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Compare and contrast the poems The Lady of Shalott and The Highway Man.

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Compare and contrast the poems "The Lady of Shalott" and "The Highway Man". In this essay, I'm going to compare and contrast the two poems "The Lady of Shalott" and "The Highway Man". I will be looking at their points of similarity and difference. "The Lady of Shalott" "The Lady of Shalott" is set in the fairy land of Shalott. She is a prisoner in an isolated castle with four grey towers and four grey walls. There is a river which flows down to Camelott. The castle in which she's imprisoned is on an island in the middle of the river. She is like a "fairy" - not seen by anybody. She has a curse placed on her. She can only look at the world in reflection. She looks into a mirror and weaves a tapestry of the world outside. She sees the "highway near winding down to Camelott", the red cloaks of market girls", "a curly Shepherd lad", a "long-haired page in crimson clad" and "the knights come riding two and two." Then she sees "Sir Lancelot", a handsome, wealthy noble knight, ride "between the barley sheaves". ...read more.


"Some bearded meteor trailing light" - metaphor with some degree of personification. There is the use of pathetic fallacy at the start of section IV, this is where the weather mirror events - "stormy east wind straining" but the death itself is peaceful, and so there is little 'sound'. The only onomatopoeia is "the mirror cracked" and this is at the dramatic climax of the poem; she has broken the curse and there is no going back. "The Highway Man" This poem is set in an isolated pub in the middle of the moors. It is as lonely and cut off as the castle of which "The Lady of Shalott" is imprisoned. There is a road outside the pub, just as by the river there is a road. In both cases the road brings destiny. In the pub lives Bess "the landlord's black-eyed daughter", Tim the Osler and the landlord. The Highway man rides down to the pub to see Bess, whereas in "The Lady of Shalott floats down the river to see Lancelot. Lancelot is a law-abiding knight and the Highway man is a criminal but both look handsome. ...read more.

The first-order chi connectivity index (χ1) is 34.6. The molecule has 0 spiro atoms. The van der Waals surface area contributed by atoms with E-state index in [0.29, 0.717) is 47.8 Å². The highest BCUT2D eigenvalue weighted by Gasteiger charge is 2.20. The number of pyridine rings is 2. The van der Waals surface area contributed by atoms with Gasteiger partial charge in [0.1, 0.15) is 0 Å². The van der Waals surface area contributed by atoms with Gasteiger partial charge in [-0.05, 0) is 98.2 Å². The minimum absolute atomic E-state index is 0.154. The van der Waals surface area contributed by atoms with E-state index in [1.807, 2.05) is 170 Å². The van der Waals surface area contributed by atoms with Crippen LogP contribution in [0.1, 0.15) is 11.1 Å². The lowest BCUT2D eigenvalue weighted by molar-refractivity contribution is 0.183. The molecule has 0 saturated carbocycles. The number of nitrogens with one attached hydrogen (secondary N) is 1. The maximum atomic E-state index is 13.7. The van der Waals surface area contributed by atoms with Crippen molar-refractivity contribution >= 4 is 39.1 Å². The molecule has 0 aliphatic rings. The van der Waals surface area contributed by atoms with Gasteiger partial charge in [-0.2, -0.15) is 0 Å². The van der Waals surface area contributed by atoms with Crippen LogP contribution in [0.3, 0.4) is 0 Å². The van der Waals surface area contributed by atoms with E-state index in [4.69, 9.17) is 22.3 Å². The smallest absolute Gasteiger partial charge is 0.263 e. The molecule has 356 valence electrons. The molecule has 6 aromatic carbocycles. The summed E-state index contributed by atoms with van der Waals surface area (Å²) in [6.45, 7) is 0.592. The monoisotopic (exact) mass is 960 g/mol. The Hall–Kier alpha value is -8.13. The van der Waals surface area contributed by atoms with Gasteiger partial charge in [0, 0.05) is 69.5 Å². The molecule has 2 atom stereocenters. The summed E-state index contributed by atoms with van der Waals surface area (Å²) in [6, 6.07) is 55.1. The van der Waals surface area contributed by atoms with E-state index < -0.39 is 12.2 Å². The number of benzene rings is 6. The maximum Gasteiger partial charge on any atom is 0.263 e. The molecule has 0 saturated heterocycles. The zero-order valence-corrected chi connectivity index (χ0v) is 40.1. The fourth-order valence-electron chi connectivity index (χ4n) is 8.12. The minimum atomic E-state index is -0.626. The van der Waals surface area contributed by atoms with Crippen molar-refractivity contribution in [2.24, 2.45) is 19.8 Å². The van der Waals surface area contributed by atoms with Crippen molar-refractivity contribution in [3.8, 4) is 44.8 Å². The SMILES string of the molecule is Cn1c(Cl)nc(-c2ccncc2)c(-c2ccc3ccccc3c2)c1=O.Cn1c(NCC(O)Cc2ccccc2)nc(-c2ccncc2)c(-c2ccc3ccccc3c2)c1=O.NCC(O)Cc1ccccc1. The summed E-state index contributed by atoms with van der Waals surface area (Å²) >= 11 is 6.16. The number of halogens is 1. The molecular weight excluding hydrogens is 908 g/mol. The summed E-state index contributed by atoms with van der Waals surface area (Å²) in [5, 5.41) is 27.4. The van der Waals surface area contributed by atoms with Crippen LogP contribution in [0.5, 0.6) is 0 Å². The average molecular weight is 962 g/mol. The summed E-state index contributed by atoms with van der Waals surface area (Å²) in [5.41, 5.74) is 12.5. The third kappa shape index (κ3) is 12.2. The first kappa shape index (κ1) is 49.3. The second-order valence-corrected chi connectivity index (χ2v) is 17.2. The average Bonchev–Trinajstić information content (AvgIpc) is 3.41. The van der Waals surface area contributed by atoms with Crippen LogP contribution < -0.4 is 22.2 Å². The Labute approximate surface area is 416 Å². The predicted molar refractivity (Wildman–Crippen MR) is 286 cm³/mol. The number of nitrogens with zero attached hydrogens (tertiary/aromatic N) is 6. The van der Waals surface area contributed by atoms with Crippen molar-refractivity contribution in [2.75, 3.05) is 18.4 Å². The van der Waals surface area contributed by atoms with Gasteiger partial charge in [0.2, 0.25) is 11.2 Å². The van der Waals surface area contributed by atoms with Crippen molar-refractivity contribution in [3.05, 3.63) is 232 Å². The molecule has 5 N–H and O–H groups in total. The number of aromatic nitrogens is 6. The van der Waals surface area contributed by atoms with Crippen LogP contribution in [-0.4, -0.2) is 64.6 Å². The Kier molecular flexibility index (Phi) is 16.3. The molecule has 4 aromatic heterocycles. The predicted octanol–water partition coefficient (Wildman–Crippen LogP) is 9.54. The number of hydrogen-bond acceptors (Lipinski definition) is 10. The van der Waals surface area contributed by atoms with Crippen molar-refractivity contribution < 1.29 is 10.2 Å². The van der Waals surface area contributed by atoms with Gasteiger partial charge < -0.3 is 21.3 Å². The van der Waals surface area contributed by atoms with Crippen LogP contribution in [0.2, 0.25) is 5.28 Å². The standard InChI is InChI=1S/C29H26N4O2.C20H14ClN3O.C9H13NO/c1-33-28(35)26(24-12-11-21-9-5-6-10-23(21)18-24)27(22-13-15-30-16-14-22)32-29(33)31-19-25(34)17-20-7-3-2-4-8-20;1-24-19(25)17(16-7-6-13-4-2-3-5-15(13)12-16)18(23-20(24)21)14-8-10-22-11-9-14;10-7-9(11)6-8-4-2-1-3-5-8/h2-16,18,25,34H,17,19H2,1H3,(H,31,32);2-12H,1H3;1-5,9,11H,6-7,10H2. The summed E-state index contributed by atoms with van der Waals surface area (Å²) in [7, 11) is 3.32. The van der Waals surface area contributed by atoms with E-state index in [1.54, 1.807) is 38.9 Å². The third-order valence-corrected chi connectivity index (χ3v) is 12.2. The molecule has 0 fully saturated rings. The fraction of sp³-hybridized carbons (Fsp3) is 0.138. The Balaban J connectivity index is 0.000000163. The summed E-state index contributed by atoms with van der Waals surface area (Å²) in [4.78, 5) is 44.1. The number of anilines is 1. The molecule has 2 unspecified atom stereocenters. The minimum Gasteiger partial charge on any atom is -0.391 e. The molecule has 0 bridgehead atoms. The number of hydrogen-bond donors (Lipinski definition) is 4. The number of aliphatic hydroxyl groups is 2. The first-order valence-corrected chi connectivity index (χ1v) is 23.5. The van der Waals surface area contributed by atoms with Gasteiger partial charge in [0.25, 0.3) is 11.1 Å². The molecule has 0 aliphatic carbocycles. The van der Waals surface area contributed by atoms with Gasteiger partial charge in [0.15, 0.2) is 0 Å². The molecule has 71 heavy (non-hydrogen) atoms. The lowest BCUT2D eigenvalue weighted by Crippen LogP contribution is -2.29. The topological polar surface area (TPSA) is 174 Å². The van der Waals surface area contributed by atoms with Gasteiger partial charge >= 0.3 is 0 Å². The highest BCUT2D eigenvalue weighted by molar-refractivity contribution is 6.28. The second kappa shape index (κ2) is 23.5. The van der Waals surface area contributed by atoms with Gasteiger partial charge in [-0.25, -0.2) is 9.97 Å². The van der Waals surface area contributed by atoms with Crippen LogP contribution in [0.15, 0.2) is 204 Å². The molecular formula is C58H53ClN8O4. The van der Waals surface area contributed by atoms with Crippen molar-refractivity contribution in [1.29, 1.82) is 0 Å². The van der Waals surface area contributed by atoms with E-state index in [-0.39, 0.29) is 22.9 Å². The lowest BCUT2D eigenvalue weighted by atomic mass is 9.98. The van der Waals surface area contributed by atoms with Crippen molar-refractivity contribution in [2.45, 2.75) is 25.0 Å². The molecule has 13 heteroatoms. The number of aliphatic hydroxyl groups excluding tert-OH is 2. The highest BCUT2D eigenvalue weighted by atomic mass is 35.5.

corresponding to before and after the robbery. It also has a regular rhyme pattern but the rhythms are much less even, suggesting the varying pace of action. "The Highway man" opens with a threatening metaphor "torment of darkness". There is immediate movement "tossed" and the alliteration adds to the unease. The repetition "Riding, riding" suggest urgency, something relentless. There is much more life (realism) in this poem. It also has onomatopoeia plus alliteration "cobbles...clattered...clashed". There is much more dialogue "one kiss my bonny sweetheart". The use of punctuation devices; parentheses, dashes and exclamation marks adds to the reality of this poem. The use of italics adds emphasis to certain sections. The characters are described in greater detail and the beauty of Bess, "the black cascade of perfume", is in contrast with the unhealthy appearance of Tim, his "hair like moldy hay" (a very effective simile.) The poem is good at implying things with a simple line; "they (Soldiers) kissed her" says a lot about their values and invites comparison with the behaviour of the highway man. I think that "The Highway man" is much more effective and moved me more because it is more realistic, where as "The Lady of Shalott is more like a fairy tale. By Amy Nutton ...read more.

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